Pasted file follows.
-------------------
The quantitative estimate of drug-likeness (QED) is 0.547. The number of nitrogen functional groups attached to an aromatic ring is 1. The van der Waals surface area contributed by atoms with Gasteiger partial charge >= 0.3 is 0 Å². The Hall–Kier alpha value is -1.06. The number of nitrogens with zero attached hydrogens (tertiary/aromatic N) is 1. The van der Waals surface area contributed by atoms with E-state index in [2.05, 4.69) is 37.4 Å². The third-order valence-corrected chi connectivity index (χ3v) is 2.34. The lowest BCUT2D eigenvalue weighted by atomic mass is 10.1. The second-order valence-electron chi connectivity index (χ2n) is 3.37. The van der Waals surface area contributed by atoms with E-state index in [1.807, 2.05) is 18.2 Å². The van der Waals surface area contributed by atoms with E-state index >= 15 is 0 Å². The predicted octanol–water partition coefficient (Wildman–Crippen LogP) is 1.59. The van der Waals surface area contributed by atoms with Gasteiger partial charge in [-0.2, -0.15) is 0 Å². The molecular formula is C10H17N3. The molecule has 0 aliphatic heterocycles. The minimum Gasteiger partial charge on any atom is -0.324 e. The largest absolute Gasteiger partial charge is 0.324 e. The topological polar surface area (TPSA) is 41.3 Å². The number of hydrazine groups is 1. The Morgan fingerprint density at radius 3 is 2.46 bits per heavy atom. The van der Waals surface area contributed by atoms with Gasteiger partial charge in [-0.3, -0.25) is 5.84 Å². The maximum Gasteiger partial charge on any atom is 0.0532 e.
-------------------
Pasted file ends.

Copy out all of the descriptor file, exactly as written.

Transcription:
The quantitative estimate of drug-likeness (QED) is 0.547. The number of nitrogen functional groups attached to an aromatic ring is 1. The van der Waals surface area contributed by atoms with Gasteiger partial charge >= 0.3 is 0 Å². The Hall–Kier alpha value is -1.06. The number of nitrogens with zero attached hydrogens (tertiary/aromatic N) is 1. The van der Waals surface area contributed by atoms with E-state index in [2.05, 4.69) is 37.4 Å². The third-order valence-corrected chi connectivity index (χ3v) is 2.34. The lowest BCUT2D eigenvalue weighted by atomic mass is 10.1. The second-order valence-electron chi connectivity index (χ2n) is 3.37. The van der Waals surface area contributed by atoms with E-state index in [1.807, 2.05) is 18.2 Å². The van der Waals surface area contributed by atoms with E-state index >= 15 is 0 Å². The predicted octanol–water partition coefficient (Wildman–Crippen LogP) is 1.59. The van der Waals surface area contributed by atoms with Gasteiger partial charge in [-0.2, -0.15) is 0 Å². The molecular formula is C10H17N3. The molecule has 0 aliphatic heterocycles. The minimum Gasteiger partial charge on any atom is -0.324 e. The largest absolute Gasteiger partial charge is 0.324 e. The topological polar surface area (TPSA) is 41.3 Å². The number of hydrazine groups is 1. The Morgan fingerprint density at radius 3 is 2.46 bits per heavy atom. The van der Waals surface area contributed by atoms with Gasteiger partial charge in [-0.3, -0.25) is 5.84 Å². The maximum Gasteiger partial charge on any atom is 0.0532 e.